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Re: E-M:/ Oil Indusrty Profits Soaring Through the Roof



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Enviro-Mich message from "Richard H. and Elsie Freye" <rhfreye@wmis.net>
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>From rhfreye@wmis.net
There's another angle to petroleum supply vs. demand  vs. price. Supply
depends not only on corporate machinations but on the extent and
availability of the earth's (remaining) deposits. U.S. production was .06
billion barrels in 1900, 1.4 billion in 1940. As deposits became more
difficult and expensive to extract, it reached its peak at 3.51 billion
barrels in about 1970, at which time the U.S. was also importing about 1.3
billion barrels and the U.S. balance of trade went from positive to
negative.
  U.S. Production dropped to 2.28 billion bbls in 1998 while consumption
rose to 6.9 billion bbls. In the spring of 1999 the U.S. trade deficit was a
record 80.7 billion dollars, including a big increase in foreign oil
imports.
   "Proven reserves" are deposits that are considered profitably available
at current prices and with current technique & equipment. Increased prices
increase the amount of oil that can be profitably extracted. As previously
mentioned, U.S. production reached its peak circa 1970.
    Higher prices make feasible the opening of the Arctic National Wildlife
Refuge to oil prospecting and increase the profits that would justify
slant-drilling under the Great Lakes. Oil under the Lakes wouldn't make a
dent in national usage. Alaska deposits are estimated to be between 5.7
billion barrels (about 84% of the U.S.'s 1997 consumption) and 16 billion
barrels (equal to about our last 5 years imports, 16.5 billion barrels).
It's estimated that actual production in Alaska would begin in 10 years if
exploration started soon. That is also when The World's production is
expected to peak, as the U.S. 's did in 1970. Only the near-east production
would be able to continue undiminished for a while but production world-wide
will drop. Not all demands will be met. Supplies might then be allocated not
according to need or use but according to the ability to pay. What will we
have to trade except Great Lakes water, which by then I suspect will also be
at a premium? (Will the rest of the world try to limit the U.S.'s share? How
much of an armed force will the U.S. have to maintain in the near east?)
   Saving what we can, such as deposits in Arctic National Wildlife Preserve
and under the Great Lakes and the Gulf of Mexico until we need it, would be
better for the country in the long run but not good for those who want $$$$
now!
----
From: Rane Curl <ranecurl@engin.umich.edu>
To: enviro-mich <enviro-mich@great-lakes.net>
Sent: Wednesday, April 25, 2001 2:58 AM
Subject: Re: E-M:/ Oil Indusrty Profits Soaring Through the Roof


> -------------------------------------------------------------------------
> Enviro-Mich message from Rane Curl <ranecurl@engin.umich.edu>
> -------------------------------------------------------------------------
>
>
> I don't know enough about the inner workings of the industry now to
> provide any answers, except to observe, from my experience in the oil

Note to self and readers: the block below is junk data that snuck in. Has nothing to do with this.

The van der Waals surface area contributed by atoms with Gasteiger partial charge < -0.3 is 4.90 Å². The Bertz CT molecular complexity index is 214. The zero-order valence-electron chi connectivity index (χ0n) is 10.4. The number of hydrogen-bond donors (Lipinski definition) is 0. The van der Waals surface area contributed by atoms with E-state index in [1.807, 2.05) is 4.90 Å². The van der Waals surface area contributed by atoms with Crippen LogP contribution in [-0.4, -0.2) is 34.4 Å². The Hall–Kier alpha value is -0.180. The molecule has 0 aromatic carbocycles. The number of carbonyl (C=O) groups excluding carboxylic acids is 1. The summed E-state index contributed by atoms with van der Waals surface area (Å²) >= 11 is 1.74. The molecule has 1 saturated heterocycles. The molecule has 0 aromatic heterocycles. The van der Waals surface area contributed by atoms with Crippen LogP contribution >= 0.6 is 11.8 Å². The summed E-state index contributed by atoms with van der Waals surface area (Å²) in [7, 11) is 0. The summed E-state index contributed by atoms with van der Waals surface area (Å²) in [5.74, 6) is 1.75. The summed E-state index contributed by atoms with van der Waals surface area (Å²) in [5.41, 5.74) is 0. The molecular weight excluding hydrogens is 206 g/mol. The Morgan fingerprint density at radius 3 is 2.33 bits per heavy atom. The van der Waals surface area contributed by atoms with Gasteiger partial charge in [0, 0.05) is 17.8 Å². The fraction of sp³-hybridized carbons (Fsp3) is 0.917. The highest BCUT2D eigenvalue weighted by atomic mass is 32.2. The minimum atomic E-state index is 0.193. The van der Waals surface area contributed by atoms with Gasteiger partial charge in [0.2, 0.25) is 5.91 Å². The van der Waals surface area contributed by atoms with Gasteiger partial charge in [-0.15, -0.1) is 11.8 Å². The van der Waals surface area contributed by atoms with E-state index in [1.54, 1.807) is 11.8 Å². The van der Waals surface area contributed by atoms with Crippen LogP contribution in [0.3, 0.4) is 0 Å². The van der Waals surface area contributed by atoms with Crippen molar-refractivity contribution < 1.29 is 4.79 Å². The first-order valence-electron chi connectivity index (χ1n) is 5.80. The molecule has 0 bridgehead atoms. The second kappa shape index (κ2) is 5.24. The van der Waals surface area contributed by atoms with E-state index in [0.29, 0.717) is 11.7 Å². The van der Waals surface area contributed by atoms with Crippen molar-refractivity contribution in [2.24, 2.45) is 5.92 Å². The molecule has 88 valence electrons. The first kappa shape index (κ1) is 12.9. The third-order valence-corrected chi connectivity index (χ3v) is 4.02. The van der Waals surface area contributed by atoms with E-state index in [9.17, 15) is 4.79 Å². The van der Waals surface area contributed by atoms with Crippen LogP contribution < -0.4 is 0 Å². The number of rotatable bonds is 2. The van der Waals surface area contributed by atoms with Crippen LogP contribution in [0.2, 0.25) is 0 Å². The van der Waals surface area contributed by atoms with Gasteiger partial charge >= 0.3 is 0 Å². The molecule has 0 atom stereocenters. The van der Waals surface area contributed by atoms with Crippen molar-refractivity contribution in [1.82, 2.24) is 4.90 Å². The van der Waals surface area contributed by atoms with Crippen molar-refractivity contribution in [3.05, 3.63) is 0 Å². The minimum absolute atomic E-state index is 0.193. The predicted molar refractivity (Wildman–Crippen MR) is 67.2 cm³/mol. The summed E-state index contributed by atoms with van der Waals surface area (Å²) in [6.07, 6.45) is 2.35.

> industry (I worked for Shell at one time), matters are very complicated,
> are international, involve parallel vertically integrated monopolies that
> do connive - up to a point. In regard to just a couple of points in
> William Tobler's message:
>
> On Tue, 24 Apr 2001, William Tobler wrote:
>
> > 1) First of all, last year the big bubble in price increase occurred
later
> > in the year, more like June and July.  If it was tied to switching over,
I
> > would think that would be at the same time of year.
++++>
> We haven't finished seeing the top of the "big bubble". It may still
> occur in June and July, when summer travel compounds with the other
> factors.
>
> > 3) I don't believe that the laws of supply and demand are very effective
> > with regard to short term gasoline prices.  I don't have much
discretionary
> > consumption for tomorrow or next week, even if they double or triple the
> > price.  If there were true shortages, then gasoline stations would be
> > closed.  Last year, that was only for a matter of hours, or never, and
then
> > supposedly because of the pipeline break.
>
> I think the laws of supply and demand are *most* effective for short term
> gasoline prices. The system does not have much storage capacity compared
> to the consumption rate. If everyone quit buying gasoline for a week, the
> price would tumble, as then the glut would work back through the system
> and force the refineries to reduce processing, which is *very* expensive.
> The problem Bill describes is an inflexibility in demand, not in the
> sensitivity of the system to supply and demand. Demand is our fault.
>
> > 4) Reformulation supposedly costs only a few cents per gallon.  How does
> > this justify 40 to 60 cent increases that last for months?
>
> It costs only a few cents per gallon in production, but the change over
> interrupts processing. This causes a momentary drop in supply - and the
> system is very sensitive (as I am claiming) to that, because the demand is
> inflexible.
>
> > 5) I read today that the oil companies have huge increases in profits.
> > Don't get me wrong, I believe in capitalism, but I also believe in
calling
> > the shots the way they are.
>
> Reduce your demand and they'll come around.
>
> --Rane
>
>
>
>
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